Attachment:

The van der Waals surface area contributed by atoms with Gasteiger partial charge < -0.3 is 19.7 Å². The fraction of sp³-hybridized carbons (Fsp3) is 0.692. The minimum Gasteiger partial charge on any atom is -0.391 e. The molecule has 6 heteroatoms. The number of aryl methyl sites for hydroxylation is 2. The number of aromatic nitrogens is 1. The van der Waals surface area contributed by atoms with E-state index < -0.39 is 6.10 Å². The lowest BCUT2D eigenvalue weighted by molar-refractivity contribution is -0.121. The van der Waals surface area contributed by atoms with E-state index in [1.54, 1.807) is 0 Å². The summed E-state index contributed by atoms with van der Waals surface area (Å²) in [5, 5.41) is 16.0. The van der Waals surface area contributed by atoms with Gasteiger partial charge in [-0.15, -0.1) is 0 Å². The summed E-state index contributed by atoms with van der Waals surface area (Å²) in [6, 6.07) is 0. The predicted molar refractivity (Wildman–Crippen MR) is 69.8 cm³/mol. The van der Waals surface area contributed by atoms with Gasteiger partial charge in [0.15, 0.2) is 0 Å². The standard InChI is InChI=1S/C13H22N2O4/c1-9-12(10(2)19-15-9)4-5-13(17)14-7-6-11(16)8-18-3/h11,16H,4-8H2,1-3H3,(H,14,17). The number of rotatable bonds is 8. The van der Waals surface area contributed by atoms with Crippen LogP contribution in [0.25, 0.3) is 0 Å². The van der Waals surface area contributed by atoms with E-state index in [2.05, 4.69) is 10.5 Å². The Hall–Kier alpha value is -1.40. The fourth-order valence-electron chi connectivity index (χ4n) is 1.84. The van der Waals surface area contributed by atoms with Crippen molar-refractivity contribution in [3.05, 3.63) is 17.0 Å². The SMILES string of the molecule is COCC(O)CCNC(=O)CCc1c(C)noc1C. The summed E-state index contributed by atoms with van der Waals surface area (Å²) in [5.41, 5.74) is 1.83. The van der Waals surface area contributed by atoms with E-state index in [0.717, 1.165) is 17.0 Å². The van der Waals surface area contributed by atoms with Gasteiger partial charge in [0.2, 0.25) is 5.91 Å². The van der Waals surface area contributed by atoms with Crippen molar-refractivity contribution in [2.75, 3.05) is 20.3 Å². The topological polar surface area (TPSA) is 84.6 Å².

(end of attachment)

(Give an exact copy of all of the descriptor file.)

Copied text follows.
The van der Waals surface area contributed by atoms with Gasteiger partial charge < -0.3 is 19.7 Å². The fraction of sp³-hybridized carbons (Fsp3) is 0.692. The minimum Gasteiger partial charge on any atom is -0.391 e. The molecule has 6 heteroatoms. The number of aryl methyl sites for hydroxylation is 2. The number of aromatic nitrogens is 1. The van der Waals surface area contributed by atoms with E-state index < -0.39 is 6.10 Å². The lowest BCUT2D eigenvalue weighted by molar-refractivity contribution is -0.121. The van der Waals surface area contributed by atoms with E-state index in [1.54, 1.807) is 0 Å². The summed E-state index contributed by atoms with van der Waals surface area (Å²) in [5, 5.41) is 16.0. The van der Waals surface area contributed by atoms with Gasteiger partial charge in [-0.15, -0.1) is 0 Å². The summed E-state index contributed by atoms with van der Waals surface area (Å²) in [6, 6.07) is 0. The predicted molar refractivity (Wildman–Crippen MR) is 69.8 cm³/mol. The van der Waals surface area contributed by atoms with Gasteiger partial charge in [0.15, 0.2) is 0 Å². The standard InChI is InChI=1S/C13H22N2O4/c1-9-12(10(2)19-15-9)4-5-13(17)14-7-6-11(16)8-18-3/h11,16H,4-8H2,1-3H3,(H,14,17). The number of rotatable bonds is 8. The van der Waals surface area contributed by atoms with Crippen LogP contribution in [0.25, 0.3) is 0 Å². The van der Waals surface area contributed by atoms with E-state index in [2.05, 4.69) is 10.5 Å². The Hall–Kier alpha value is -1.40. The fourth-order valence-electron chi connectivity index (χ4n) is 1.84. The van der Waals surface area contributed by atoms with Crippen molar-refractivity contribution in [3.05, 3.63) is 17.0 Å². The SMILES string of the molecule is COCC(O)CCNC(=O)CCc1c(C)noc1C. The summed E-state index contributed by atoms with van der Waals surface area (Å²) in [5.41, 5.74) is 1.83. The van der Waals surface area contributed by atoms with E-state index in [0.717, 1.165) is 17.0 Å². The van der Waals surface area contributed by atoms with Gasteiger partial charge in [0.2, 0.25) is 5.91 Å². The van der Waals surface area contributed by atoms with Crippen molar-refractivity contribution in [2.75, 3.05) is 20.3 Å². The topological polar surface area (TPSA) is 84.6 Å².